If heaven is a writing desk, then what’s a writing desk in a cabin in the woods? With breakfast delivered to your door? That, my friend, is called a retreat.
Sure you’ve heard of Yaddo’s 400-acre creative community in Saratoga Springs, but what about the Wellspring House in Ashfield, MA, or the Haven Writing Retreat in Whitefish, MT? Some fellowships also offer peaceful places to write like the WCR Writing Fellowship in the Redwoods in Soquel, CA.
Brené Brown says, the only thing that differentiates between people who go after what they want and those who don’t is that those who do feel worthy. So go for it! Ra-ra heavenly writing retreats for all.
More here on the 12 top Fellowships and Retreats. (photo from: hedgebrook.org)
The three year old LA based literary journal is accepting sophisticated short fiction (yes please!), travel essays (hm, something to think about) and poetry submissions (try something new, anyone?).
They may be too young to nominate for the Pushcart, but don’t overlook this one. It’s a style heavy magazine with great writers and a selected artist for each issue.
Polish up a piece now and send in, snail mail, by the end of the month.
NYC vs MFA: The Two Cultures of American Fiction, Edited by Chad Harbach, is a collection of essays by writers who care deeply about one of these places and usually not so much about the other. Whether this is a result of institutional limitations is not of so much importance to most of the contributors. Instead, the through line is that each took the path that was open to them at the time and walked it the best they could. Continue reading MFA vs NYC: Behind the Title
Are you ready to breath some fresh air into your writing practice this Spring? Let it be hot air if you’d like, as long as you lift yourself above the daily grind of revisions and drift into the midst of some new ideas. If conferences and residencies aren’t in the plan for you this year, then check out Camp NaNoWriMo, the April program for storytellers and word counters.
National Novel Writing Month, NaNoWriMo for short, takes place in November every year. It’s a call to writers to set aside our self-editing in the service of completing a first draft of a novel, defined by the word count of 50,000 words. That’s the promise you make at the beginning of the month and if you fulfill your promise you “win”. Continue reading A Creative Retreat at Camp NaNoWriMo, April 1st – 30th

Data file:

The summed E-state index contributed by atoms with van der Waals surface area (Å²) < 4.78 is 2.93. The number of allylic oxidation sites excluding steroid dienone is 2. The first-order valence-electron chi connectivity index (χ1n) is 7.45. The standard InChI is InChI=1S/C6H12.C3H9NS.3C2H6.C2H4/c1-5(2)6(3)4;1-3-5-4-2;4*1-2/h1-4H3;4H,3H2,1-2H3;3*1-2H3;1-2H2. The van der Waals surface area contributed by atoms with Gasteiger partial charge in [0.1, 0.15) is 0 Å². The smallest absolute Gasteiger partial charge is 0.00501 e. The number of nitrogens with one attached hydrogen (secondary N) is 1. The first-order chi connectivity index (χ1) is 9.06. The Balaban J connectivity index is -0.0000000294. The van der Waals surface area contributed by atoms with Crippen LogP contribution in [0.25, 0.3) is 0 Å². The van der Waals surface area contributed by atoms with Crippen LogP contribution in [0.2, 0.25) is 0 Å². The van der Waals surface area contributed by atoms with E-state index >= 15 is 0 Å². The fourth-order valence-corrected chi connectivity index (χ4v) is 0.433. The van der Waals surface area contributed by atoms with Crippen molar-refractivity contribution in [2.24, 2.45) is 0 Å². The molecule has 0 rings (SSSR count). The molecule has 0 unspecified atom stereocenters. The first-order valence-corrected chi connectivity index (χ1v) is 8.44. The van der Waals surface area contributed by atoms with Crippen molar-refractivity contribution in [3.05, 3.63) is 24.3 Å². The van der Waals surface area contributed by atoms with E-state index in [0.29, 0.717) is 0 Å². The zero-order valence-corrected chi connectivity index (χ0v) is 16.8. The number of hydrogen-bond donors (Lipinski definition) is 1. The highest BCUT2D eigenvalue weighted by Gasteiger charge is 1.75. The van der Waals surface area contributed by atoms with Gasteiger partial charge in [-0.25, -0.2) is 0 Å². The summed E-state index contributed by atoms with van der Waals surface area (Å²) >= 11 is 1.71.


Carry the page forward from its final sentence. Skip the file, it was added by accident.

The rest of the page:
Got a manuscript all done but hidden in that bottom drawer? As good as it might be, it’s not going to grow legs on it’s own That’s right, you’ve got to do the walking. And because it’s 2014, that means being an adult who says the word tweet. Continue reading Twitter to the Rescue, #MSWL hashtags and the tumblrs who love them.
– With notes from Emily and writer Scott Andrew Selby.
1) On First and Second Drafts:
Every book is about something. The first draft, as King describes it, gets that something out of your head. “Your job in the second draft – one of them anyway – is to make that something even more clear. This may necessitate some big changes and revisions. The benefits to…your reader will be clearer focus and a more unified story.”
Emily Kramer: Revelation! I always thought the purpose of the second draft was to make the first draft better. But since not much happened to me between yesterday and today, I wasn’t sure how I was supposed to write that much better than the day before? “More clear,” is a more achievable goal.
Continue reading Five Tips from Stephen King’s “On Writing: A Memoir of the Craft”
Every so often I think, residencies, grants – I should apply for some of those. And then I don’t. But now I’m making a new rule: for every magazine article I pitch I’m going to throw in one of these, just for good measure. Here are some that I pulled from Mira’s list or were sent to me from friends. Warning – the deadlines as far out as March and as soon as
tomorrow next weekend! Continue reading Five Grants & Residencies To Apply To This January – March